Mini-cliffhangers abound in these reality shows, regardless of their sub-genre. The survivalists of Alone or Naked and Afraid will suffer their biggest setbacks right before a commercial. The antique-hunters on Storage Wars and Gordon Ramsay on Kitchen Nightmares will be shocked by something they've just seen … which the rest of us will find out about, after the break.
But the suspense here is actually pretty minimal. If the Property Brothers are having trouble with a home renovation, or if hospitality industry expert Anthony Melchiorri is about to give up on saving someone's business on Hotel Impossible, more often than not, they'll all straighten everything out in the final 10 minutes. Even if they don't, the mere fact that the moment of crisis tends to hit at the same point in every episode should be a cue to savvy viewers that some of these troubles have been exaggerated for dramatic effect.
In theory, this unrelenting, unapologetic predictability should be a drag on these series' popularity. And perhaps it does keep them from being "must-see TV" in the way that, say, Westworld is. I can't imagine many people consider Tiny House Hunters appointment television. Hardly anyone plans to watch Diners, Drive-Ins and Dives. We watch these series because they happen to be on, right when we're looking for something non-taxing.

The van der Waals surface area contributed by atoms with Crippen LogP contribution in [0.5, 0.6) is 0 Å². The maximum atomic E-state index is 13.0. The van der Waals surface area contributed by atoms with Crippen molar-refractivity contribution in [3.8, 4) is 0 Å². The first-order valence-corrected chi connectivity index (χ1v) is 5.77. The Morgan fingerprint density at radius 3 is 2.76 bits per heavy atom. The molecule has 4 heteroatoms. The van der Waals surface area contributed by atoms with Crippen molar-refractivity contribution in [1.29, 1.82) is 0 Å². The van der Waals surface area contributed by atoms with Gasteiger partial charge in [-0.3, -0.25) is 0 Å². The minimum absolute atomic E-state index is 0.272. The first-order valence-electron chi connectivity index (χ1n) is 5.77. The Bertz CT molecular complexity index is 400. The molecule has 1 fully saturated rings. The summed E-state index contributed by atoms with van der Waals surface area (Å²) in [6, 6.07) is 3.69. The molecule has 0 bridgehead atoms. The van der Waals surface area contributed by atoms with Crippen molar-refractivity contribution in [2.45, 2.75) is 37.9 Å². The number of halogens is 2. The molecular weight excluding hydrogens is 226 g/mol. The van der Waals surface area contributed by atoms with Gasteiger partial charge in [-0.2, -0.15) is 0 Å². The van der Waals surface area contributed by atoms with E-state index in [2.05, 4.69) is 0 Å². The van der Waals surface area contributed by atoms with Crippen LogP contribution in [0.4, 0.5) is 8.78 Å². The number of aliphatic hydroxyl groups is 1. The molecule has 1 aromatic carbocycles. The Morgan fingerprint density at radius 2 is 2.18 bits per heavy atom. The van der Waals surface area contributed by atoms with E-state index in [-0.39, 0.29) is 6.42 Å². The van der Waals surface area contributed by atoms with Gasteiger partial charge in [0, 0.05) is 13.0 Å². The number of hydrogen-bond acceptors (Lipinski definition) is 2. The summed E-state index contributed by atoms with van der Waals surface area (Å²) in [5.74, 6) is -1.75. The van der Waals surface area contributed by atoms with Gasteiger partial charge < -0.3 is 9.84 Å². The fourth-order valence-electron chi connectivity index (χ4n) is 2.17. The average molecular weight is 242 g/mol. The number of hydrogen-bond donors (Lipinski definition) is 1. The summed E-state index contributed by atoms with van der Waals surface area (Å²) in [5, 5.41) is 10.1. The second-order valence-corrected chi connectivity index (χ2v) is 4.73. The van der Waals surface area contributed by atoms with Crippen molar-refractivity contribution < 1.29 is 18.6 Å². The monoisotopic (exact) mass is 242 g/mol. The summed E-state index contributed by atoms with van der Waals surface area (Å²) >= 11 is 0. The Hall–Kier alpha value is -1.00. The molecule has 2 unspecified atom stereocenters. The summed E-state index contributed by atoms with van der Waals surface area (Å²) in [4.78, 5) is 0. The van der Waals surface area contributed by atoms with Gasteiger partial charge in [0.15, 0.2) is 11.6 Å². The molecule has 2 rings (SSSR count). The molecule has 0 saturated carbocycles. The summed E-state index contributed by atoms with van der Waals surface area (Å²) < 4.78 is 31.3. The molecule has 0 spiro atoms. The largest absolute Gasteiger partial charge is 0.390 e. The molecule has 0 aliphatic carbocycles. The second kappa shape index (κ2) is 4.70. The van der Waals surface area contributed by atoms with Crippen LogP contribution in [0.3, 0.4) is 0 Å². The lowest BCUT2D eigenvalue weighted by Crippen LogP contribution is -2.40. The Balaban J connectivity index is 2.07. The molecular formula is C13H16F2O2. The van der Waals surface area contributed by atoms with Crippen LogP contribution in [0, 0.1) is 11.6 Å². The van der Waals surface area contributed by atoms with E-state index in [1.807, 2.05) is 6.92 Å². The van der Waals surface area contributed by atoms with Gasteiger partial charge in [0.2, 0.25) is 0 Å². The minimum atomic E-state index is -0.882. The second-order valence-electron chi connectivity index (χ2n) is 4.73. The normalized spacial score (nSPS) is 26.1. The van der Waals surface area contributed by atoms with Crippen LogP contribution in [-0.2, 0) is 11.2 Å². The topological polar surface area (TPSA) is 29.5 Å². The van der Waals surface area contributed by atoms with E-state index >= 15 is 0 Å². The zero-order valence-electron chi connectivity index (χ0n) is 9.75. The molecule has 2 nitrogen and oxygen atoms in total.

But this is also why the strict tempos and patterns of a basic cable reality shows are such a selling point. Consider how many people unwind by doing jigsaw puzzles, or by filling in adult coloring books, or by working on a cross-stitch project. There's satisfaction — not surprise — in the simple act of connecting dots.
Why do it six times in a row? Blame inertia. If you're watching TV passively, you're not looking for reasons to change the channel. The frequent pre-commercial teases are pretty effective, too. Even culinary travelogue shows like Food Paradise and Bizarre Foods: Delicious Destinations lead into their breaks with tantalizing footage of some mouth-watering or unusual dish. Plus, these days — on cable especially — there's no pause between episodes in a marathon. Sometimes the next one begins playing in split-screen while the previous one's credits are still rolling. Before you have a chance to process what you've just seen, you're already hooked on what's coming next.
Insidious? Maybe. But benignly so. There are some harmful effects to watching four or five hours of a single reality show — if only because so many of these programs bend the truth and stack the deck in order to conform to the audience's expectations, which can skew our perceptions of actual reality. House-hunting series, for example, create misperceptions (and foster insecurities) about how much money the average American has to spend on real estate.
But whether it's cooking, surviving, driving across an ice road, or catching fish on the high seas, the big draw of a lot of these series is the opportunity to see people accomplish amazing things. That's why each episode's intro — and each pre-commercial tease — promises that if we stay tuned, we'll be awed and delighted.
And that's also why, if we stick around all day, these marathons become like friendly companions, steadily offering this affirmation: "Look at what your fellow humans can do." Sometimes that's all we need to keep us going until we've finished peeling carrots or until our airplane lands.